The aff relies on a humanitarian gaze- presupposition of inequality fetishizes the hierarchy between victim and viewer, and making it structurally unable to produce equality or social justice, while simultaneously masking hierarchy behind compassionate rhetoric- this relationship is epitomized by American disavowel of its demand-side participation in the trafficking economy- means their approach can only reproduce racism Rubenstein 9
(Diane, Professor of Government and American Studies at Cornell University, Slavoj Zizek, in Critical Theorists and International Relations ed. By Jenny Edkins and Nick Vaughan-Williams, pgs. 346-347) For iek, humanitarian interventions such as that in Bosnia were predicated on these questions of gaze and identification: The traumatic element is thus the gaze of the helpless other child, animal who does not know why something so horrifying and senseless is happening to him: not the gaze of a hero willingly sacrificing himself for some Cause, but the gaze of a perplexed victim. And in Sarajevo we are dealing with the same bewildered gaze ... This gaze makes us all guilty (iek, 1994: 211). But iek goes on to say that compassion for the victim is a way to avoid the ethical pressures of that insistent gaze: The examples of compassion with the suffering in Bosnia that abound in our media illustrate perfectly Lacans thesis on the reflexive nature of desire: desire is always desire for a desire. That is to say, what these examples display above all is that compassion is the way to maintain the proper distance towards a neighbor in trouble ... In other words, our compassion, insofar as it is sincere, presupposes that in it, we perceive ourselves in the

form we find likeable: the victim is presented so that we see ourselves in the position from which we stare at her ... (iek 1994: 211). But one must also understand that place (the proper distance) from which we have staged this imaginary pose of compassion and humanitarian assistance. The (symbolic) fantasy space of the Balkans is that of the Wests Other a place of savage ethnic conflicts where nothing is forgotten and nothing learned, where old traumas are replayed again and again ... Far from being the Other of Europe, ex-Yugoslavia was, rather, Europe itself in its Otherness, the screen on to which Europe projected its own repressed reverse (iek 1994: 212). This reversal of look and gaze, image and screen (that iek adapts from Lacans Seminar XI) reorients debates concerning ethnic nationalism and the limits/obligations of humanitarian intervention. The principle obstacle to peace ... is not archaic ethnic passions but the very innocent gaze of Europe fascinated by the spectacle of these passions (iek 1994: 212).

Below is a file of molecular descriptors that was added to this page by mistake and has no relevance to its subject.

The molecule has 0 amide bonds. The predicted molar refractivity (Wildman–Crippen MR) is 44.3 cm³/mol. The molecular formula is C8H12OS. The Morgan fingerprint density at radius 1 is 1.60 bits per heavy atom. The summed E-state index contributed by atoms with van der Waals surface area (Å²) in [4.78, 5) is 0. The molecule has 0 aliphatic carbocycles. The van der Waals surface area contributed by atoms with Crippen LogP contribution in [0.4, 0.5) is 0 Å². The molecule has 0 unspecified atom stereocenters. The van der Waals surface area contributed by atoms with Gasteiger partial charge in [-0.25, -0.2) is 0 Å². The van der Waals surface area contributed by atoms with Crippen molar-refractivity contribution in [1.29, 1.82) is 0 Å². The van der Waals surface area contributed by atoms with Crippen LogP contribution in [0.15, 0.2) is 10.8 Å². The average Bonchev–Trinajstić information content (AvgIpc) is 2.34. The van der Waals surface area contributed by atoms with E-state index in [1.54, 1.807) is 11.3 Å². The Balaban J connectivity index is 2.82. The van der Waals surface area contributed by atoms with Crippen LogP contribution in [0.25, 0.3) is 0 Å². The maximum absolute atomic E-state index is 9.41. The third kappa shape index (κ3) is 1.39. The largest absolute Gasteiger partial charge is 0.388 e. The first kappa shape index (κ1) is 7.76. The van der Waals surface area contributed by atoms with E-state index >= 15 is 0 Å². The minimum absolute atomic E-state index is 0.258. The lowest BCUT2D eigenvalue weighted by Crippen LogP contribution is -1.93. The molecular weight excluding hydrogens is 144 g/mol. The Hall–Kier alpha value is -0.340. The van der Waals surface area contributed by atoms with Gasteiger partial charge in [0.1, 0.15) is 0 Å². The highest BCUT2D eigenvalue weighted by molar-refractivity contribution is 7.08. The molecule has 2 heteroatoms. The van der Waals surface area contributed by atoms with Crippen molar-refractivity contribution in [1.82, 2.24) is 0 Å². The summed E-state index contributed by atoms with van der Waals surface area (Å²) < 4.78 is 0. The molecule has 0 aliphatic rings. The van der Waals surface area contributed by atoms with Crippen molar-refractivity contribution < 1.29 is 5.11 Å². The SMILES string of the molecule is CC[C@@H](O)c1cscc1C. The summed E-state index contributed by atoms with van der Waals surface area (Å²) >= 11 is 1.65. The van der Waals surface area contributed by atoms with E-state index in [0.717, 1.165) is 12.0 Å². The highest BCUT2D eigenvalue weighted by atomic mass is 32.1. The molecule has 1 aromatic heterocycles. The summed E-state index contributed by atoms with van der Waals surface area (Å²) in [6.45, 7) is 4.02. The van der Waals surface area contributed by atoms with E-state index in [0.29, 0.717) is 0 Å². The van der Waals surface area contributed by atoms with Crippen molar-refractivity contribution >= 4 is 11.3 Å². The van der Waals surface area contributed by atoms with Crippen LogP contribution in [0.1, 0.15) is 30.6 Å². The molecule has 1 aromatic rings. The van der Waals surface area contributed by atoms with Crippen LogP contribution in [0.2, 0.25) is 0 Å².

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AT Perm
Starting Point DA- Garber 9 says that we must assume that sex work is labor in order to circumvent the hegemony of victimization rhetoric- only our approach avoids moralizing assumptions about womens bodies and questions the First World/Third World divide- the permutation ensures that victim rhetoric wins out and starts a debate about whether or not sex work is labor that tanks alt solvency Method 1st- the perm begs the question of FW- if we win that method should be a focus of debate than they have to defend all of our links to their justifications- means the plan minus justifications perm is severance- thats a voting issue for fairness and competitive equity Human Rights Promotion DA- our Kapur and Kaplan evidence says that the aff uses trafficking to code the world in terms of moral purity and creates tiers of civilization- trafficking narratives construct third world women as victims of barbaric societies, robbing them of agency and racializing IR- the impact is our Mendietta evidence- this racialized discourse ensures pre-emptive violence to secure the homeland against the threat of dangerous foreign others- largest proximal cause of war and outweighs and turns the case because it ensures policy miscalculation